Freight Farms: Coming Soon with Your Help

I am majoring in environmental planning with a minor in Spanish. In my first semester at PSU I was enrolled in Dr. Howard Frederick’s First-Year Seminar, which turned out to be a course that I would never forget. Howard pushed students to try their hardest to list environmental problems affecting the town of Plymouth, and then find actual solutions.

I chose the overwhelming amount of carbon dioxide present in the atmosphere and my solution was to build a rooftop garden on top of Merrill Place. Initially, Howard was not very interested in my idea so it was almost thrown aside, until my classmate, Brianna Romiglio, told him that she was interested in working on it. Another student, Kaley Cass, expressed interest as well, and formed a group with Brianna and I. We created a concept but realized that our idea had too many faults. Our main concerns were security, safety, weight, and accessibility; all of which seemed out of our control.

Concept photo from Freight Farm

A brilliant solution was later presented to us by Howard. He had previously researched a company, Freight Farms, and its Leafy Green Machine (LGM) product. The LGM is a fully functional mobile farm, built inside of an upcycled shipping container, which is capable of growing crops year-round. Inside, there are various areas for growing the crops, an atmospheric control area, and hanging strips of LED lights surrounding the vertical growing columns. A single Freight Farm is capable of growing thousands of crops each month; the majority are leafy greens.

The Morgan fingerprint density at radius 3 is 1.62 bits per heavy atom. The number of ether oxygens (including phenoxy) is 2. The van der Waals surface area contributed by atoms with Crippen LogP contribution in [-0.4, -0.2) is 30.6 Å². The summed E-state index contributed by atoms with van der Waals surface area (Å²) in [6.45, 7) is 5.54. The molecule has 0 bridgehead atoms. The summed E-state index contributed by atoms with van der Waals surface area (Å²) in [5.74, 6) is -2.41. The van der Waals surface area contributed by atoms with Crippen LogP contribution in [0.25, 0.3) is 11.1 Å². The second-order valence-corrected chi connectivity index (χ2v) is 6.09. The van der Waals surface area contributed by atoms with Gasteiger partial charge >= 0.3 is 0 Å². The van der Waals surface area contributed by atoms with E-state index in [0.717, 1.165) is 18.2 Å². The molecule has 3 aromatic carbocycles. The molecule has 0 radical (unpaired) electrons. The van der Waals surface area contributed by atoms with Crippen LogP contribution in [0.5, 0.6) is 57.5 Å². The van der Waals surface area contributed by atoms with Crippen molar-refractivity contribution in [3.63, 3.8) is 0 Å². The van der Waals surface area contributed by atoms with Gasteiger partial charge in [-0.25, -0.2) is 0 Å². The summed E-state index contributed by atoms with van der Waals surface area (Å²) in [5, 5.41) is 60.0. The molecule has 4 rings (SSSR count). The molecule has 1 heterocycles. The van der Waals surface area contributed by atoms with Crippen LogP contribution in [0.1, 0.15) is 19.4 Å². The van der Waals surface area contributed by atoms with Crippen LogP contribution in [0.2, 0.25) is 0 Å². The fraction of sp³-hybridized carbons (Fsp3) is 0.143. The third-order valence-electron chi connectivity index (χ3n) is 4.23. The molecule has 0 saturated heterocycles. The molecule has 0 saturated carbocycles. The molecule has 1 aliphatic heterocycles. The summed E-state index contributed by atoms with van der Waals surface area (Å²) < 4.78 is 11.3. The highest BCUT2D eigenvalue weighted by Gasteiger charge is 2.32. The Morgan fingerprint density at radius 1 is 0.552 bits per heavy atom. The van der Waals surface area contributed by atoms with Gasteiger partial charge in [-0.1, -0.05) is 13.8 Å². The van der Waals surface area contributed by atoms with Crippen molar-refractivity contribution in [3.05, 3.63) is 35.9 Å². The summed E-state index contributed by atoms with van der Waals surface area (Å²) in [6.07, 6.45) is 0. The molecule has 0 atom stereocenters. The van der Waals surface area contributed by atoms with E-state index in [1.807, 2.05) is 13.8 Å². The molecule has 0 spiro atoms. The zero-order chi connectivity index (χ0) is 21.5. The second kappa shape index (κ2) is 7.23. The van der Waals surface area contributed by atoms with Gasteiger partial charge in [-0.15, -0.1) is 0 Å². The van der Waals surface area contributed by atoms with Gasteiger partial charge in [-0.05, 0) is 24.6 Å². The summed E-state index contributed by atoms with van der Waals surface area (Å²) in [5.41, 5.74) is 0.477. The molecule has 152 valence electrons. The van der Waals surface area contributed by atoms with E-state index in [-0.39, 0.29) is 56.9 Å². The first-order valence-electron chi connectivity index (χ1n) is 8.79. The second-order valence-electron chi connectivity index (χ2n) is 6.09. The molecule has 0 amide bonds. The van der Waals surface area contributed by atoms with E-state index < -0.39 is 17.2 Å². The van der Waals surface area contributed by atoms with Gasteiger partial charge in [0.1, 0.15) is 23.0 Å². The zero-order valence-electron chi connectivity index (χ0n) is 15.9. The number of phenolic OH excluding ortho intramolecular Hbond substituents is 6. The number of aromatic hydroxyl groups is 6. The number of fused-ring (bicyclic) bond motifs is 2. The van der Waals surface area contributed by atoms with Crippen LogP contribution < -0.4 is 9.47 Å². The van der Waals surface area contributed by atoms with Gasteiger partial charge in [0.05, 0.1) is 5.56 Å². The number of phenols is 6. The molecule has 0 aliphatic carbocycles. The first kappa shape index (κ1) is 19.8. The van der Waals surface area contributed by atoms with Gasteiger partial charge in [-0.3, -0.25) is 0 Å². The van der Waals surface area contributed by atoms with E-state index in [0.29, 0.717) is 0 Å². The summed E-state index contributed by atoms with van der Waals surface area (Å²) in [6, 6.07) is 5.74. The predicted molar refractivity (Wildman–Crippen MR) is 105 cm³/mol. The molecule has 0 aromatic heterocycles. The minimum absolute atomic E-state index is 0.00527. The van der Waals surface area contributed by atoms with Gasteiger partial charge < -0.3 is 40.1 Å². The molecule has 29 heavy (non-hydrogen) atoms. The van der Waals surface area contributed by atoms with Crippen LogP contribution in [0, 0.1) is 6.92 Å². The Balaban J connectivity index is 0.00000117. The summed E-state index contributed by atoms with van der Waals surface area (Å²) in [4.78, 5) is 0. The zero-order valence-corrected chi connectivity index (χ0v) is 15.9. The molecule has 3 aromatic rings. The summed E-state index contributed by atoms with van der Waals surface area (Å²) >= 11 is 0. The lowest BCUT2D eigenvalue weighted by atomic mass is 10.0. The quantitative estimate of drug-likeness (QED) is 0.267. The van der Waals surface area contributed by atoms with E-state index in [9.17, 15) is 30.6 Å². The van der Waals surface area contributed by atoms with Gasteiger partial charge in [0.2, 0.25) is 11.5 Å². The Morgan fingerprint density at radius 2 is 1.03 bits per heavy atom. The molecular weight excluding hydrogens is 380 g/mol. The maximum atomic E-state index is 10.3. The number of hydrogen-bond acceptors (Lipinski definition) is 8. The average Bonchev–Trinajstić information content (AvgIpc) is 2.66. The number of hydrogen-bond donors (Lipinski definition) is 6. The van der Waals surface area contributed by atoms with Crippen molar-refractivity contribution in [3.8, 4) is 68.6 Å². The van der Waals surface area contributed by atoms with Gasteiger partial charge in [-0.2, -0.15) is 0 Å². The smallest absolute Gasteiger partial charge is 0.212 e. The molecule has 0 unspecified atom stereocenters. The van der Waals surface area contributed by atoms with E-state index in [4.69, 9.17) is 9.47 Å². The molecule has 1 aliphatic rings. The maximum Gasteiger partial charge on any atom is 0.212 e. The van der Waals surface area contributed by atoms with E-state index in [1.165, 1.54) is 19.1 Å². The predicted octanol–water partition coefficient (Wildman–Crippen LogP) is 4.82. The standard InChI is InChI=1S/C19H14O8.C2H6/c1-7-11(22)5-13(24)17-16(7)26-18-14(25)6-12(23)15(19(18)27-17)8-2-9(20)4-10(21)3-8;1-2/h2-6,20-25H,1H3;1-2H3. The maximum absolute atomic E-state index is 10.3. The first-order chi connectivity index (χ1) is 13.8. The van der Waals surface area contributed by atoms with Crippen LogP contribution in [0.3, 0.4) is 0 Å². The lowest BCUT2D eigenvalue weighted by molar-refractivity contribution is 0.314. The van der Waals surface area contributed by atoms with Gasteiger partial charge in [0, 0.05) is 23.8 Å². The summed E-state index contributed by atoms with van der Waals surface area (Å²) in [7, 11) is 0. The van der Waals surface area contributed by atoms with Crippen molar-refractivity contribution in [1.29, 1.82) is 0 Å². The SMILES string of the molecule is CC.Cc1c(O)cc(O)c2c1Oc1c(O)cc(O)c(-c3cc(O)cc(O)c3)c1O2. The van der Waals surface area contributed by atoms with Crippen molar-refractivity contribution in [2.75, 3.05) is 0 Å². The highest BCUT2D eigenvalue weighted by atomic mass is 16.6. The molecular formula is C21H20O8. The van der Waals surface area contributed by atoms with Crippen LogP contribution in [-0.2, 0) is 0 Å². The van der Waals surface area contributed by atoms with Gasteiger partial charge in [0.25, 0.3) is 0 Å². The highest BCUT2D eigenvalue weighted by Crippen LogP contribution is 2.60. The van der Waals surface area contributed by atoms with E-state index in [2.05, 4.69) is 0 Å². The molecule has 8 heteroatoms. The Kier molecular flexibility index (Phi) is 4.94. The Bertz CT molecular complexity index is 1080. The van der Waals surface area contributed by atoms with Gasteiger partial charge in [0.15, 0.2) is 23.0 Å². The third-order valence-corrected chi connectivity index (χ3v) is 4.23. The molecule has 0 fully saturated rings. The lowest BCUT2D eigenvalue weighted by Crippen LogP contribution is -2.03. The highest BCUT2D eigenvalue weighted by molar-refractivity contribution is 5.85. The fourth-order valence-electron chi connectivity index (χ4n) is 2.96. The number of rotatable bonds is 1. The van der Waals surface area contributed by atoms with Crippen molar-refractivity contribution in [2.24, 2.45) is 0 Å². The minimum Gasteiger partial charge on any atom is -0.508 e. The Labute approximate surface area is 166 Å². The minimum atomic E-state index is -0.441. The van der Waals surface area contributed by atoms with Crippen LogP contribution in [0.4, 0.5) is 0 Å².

We were ecstatic and learned everything there is to know about the LGM. A few weeks later, we presented our idea during the annual Panther Pitch hosted by the student entrepreneurship group, Enactus. Selected students are given the opportunity to “pitch” their ideas to a judging panel of business owners and investors. Participating in the Panther Pitch was a once in a lifetime experience that I am glad to have shared with my classmates. Through this competition, my group was able to experience our first business-related event and hear what types of questions real business owners and investors might ask. Little did I know at the time that this event would provide me with the preparation that I would later need to present this project at a business advisory board meeting in the spring of 2018.